On February 17, 1945, two divers were using jet nozzles to tunnel under a sunken LST, when the steel wreckage above them caved in. Buried alive with lifelines and air hoses hopelessly tangled with jagged pieces of steel, the pair was trapped under 40′ of water and another 20′ of mud.  There seemed no chance of survival, when fellow Navy diver Owen Francis Patrick Hammerberg went into the water.

Working in the swirling mud and pitch blackness beneath the bottom of Pearl Harbor, the diver worked desperately to wash another tunnel under the sunken LST.  Hammerberg reached the first man after hours of exhausting labor, freeing his lines and enabling the man to reach the surface.

Let Owen Hammerberg’s Medal of Honor citation, the one he would not live to read, tell what happened next.

Cmoh_army“…Venturing still farther under the buried hulk, he held tenaciously to his purpose, reaching a place immediately above the other man just as another cave-in occurred and a heavy piece of steel pinned him crosswise over his shipmate in a position which protected the man beneath from further injury while placing the full brunt of terrific pressure on himself. Although he succumbed in agony 18 hours after he had gone to the aid of his fellow divers, Hammerberg, by his cool judgment, unfaltering professional skill and consistent disregard of all personal danger in the face of tremendous odds, had contributed effectively to the saving of his 2 comrades…”.

Navy diver and Boatswain’s Mate 2nd Class Owen Francis Patrick Hammerberg was the only service member in WW2 and the last person ever, to receive the Medal of Honor as the result of heroism performed outside of combat.

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March 4, 1942 Pearl Harbor, Version 2.0

If successful, this would be an endurance mission, one of the longest bombing raids ever attempted, and carried out entirely without fighter escort.  The mission was designated “Operation K”, and scheduled for March 4, 1942.

On December 7, 1941, forces of the Imperial Japanese Navy attacked the United States’ Pacific naval Anchorage, at Pearl Harbor. President Franklin Delano Roosevelt addressed a joint session of Congress the following day, requesting a declaration that, since the attack, a state of war had existied between the United States, and Japan. Three days later, Nazi Germany declared war on the United States, reciprocated by an American declaration against Nazi Germany, and their Italian allies. A two-years long conflict in Europe, had become a World War.

450px-Operation_K.svgIn the months that followed, the United States ramped up its war capacity, significantly.  Realizing this but having little information, the Imperial Japanese Navy (IJN) determined to visit Pearl Harbor once again, to have a look around.

For the IJN, this was an opportunity to test the new Kawanishi H8K1 “Emily” flying boat, an amphibious bomber designed to carry out long distance bombing raids. So it was that a second, albeit smaller attack was launched against Pearl Harbor.

The IJN plan was complex.  This, the first Kawanishi H8K1 operation in Japanese military service, involved a small formation of flying boats to be sent to Wotje Atoll in the Marshall Islands, from there to stage the long-range attack.  The five flying boats would be loaded with four 550lb bombs apiece and flown to French Frigate Shoals northwest of Oahu, there to rendezvous with three Japanese submarines, waiting to refuel them.  Ten miles south of Oahu, the 356’ diesel-powered submarine I-23 was to hold watch over the operation, reporting weather and acting as “lifeguard” in case any aircraft had to ditch in the ocean.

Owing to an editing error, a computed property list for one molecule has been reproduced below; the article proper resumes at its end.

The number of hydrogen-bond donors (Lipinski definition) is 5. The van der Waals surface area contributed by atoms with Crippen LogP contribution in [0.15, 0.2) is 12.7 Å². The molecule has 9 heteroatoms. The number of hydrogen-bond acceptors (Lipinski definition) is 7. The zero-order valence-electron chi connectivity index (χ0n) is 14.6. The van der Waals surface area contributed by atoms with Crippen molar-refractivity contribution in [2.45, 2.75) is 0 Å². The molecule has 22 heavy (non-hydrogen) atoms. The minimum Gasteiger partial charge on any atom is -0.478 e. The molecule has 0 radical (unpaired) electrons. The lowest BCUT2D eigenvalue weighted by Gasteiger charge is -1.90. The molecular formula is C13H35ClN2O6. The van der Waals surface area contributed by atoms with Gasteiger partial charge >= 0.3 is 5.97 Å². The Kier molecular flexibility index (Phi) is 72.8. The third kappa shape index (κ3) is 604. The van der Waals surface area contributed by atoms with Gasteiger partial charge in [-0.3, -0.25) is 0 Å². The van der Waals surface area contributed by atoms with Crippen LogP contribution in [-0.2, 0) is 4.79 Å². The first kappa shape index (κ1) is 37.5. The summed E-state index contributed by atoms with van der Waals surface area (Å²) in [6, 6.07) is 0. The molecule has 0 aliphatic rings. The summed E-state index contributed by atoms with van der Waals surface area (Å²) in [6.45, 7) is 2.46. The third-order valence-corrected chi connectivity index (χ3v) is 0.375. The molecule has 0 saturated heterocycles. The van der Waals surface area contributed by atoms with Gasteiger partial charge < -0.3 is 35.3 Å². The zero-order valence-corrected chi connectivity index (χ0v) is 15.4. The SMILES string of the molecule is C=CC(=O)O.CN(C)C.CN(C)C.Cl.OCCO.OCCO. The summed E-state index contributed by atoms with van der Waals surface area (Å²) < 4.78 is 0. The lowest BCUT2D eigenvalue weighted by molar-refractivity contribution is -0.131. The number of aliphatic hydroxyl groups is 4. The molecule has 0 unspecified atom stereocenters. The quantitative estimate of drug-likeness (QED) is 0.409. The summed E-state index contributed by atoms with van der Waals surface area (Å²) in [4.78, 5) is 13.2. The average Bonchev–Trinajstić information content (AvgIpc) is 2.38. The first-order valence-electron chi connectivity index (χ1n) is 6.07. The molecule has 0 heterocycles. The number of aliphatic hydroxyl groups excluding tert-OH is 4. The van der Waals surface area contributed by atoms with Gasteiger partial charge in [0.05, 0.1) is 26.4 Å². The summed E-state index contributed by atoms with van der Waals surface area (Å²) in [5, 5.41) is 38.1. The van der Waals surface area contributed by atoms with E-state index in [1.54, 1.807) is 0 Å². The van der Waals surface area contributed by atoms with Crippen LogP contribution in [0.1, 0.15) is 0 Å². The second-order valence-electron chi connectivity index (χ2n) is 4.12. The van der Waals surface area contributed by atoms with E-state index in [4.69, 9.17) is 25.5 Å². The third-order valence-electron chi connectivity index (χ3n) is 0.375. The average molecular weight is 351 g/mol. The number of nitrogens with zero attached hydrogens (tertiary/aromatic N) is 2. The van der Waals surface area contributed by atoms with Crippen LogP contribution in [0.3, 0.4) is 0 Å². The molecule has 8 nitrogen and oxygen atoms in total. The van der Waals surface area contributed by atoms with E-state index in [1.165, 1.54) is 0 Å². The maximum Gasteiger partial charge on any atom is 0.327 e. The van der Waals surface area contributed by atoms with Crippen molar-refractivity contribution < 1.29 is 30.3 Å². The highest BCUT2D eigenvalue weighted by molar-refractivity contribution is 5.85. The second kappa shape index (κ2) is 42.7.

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“A Kawanishi H8K1 of the 802nd Kokutai is lifted out of the water onto the decks of the HIJMS Akitsushima, 1942, off Shortland Island”. H/T fly.historicwings.com, for this image

After refueling, the bomber – reconnaissance mission would approach Pearl Harbor and attack the “10-10 dock”, so-called because it was 1,010 feet long and a key naval asset for the US Pacific Fleet.

If successful, this would be an endurance mission, one of the longest bombing raids ever attempted, and carried out entirely without fighter escort.  The mission was designated “Operation K”, and scheduled for March 4, 1942.

As it turned out, the raid was a “comedy of errors”, on both sides.

Things began to go wrong, almost from the beginning.  I-23 vanished.  To this day nobody knows where the submarine went. American forces reported several engagements with possible subs during this time frame.  Maybe one of those depth charges did its job.  It is equally possible that, unknown to the Imperial Japanese Navy, I-23 was involved in an accident, lost at sea with all hands.

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As it was, only two of the new flying boats were ready for the operation, the lead plane (Y-71) flown by Lieutenant Hisao Hashizume, and his “wingman” Ensign Shosuke Sasao flying the second aircraft, Y-72.

The staging and refueling parts of the operation were carried out but, absent weather intelligence from the missing I-23, the two-aircraft bombing formation was ignorant of weather conditions over the target.  As it was, a thick cloud cover woud leave the Japanese pilots all but blind.

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Captain Joseph J. Rochefort, USN

On the American side, Captain Joseph J. Rochefort, USN, worked in the Combat Intelligence Unit, tasked with intercepting enemy communications and breaking Japanese codes.  US code breakers had intercepted and decoded Japanese radio communications prior to the attack of four months earlier, but urgent warnings were ignored by naval authorities at Pearl Harbor.